While an emerging subset of literature has revealed that therapists with eating disorder histories often seek out positions in the field of eating disorders, there has been minimal investigation regarding what these clinicians have learned as a result of their eating disorder struggle. In this study we examine how recovery is viewed among professionals in the clinical treatment field of eating disorders with a personal history of an eating disorder. We used a phenomenological design and conducted interviews with 13 women participants representing all geographical areas of the United States. Qualitative analysis of interviews resulted in six themes regarding the essential characteristics of the recovery process (it is nonlinear, it is comprehensive, it involves changing attitudes toward the self, it requires de-identification with the illness, developing a sense of purpose, and acquiring meaningful relationships). These themes broaden the conceptualization of recovery beyond the minimal criteria of abstinence from behavioral symptomatology, weight restoration, and cessation of obsessional thinking, and suggest that long-term recovery requires more comprehensive changes, involving identity, meaning, and purpose in life.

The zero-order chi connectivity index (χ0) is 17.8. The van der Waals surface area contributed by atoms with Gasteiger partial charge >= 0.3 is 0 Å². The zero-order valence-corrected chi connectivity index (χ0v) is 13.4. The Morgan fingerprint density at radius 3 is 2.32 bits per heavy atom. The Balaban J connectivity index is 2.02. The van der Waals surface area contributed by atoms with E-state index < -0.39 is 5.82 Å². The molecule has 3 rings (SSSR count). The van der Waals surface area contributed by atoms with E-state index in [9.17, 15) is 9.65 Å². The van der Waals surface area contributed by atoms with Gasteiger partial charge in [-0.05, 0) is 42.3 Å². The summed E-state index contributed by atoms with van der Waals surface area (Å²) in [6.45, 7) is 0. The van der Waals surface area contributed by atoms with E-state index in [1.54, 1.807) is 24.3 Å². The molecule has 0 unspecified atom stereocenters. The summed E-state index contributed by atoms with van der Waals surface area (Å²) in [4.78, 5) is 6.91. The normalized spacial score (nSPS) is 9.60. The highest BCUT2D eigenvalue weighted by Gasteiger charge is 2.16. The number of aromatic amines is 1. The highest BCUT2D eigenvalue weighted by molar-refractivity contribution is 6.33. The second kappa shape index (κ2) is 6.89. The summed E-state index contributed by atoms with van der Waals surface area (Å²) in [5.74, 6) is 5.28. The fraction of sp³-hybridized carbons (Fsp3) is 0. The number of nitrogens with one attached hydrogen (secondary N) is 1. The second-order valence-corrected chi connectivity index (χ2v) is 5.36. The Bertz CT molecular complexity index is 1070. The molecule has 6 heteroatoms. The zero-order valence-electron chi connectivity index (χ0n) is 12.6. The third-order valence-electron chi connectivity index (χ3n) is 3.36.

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The authors declare that they have no conflict of interest.
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Bowlby, C.G., Anderson, T.L., Hall, M.E.L. et al. Recovered Professionals Exploring Eating Disorder Recovery: A Qualitative Investigation of Meaning. Clin Soc Work J 43, 1–10 (2015). https://doi.org/10.1007/s10615-012-0423-0
- Eating disorders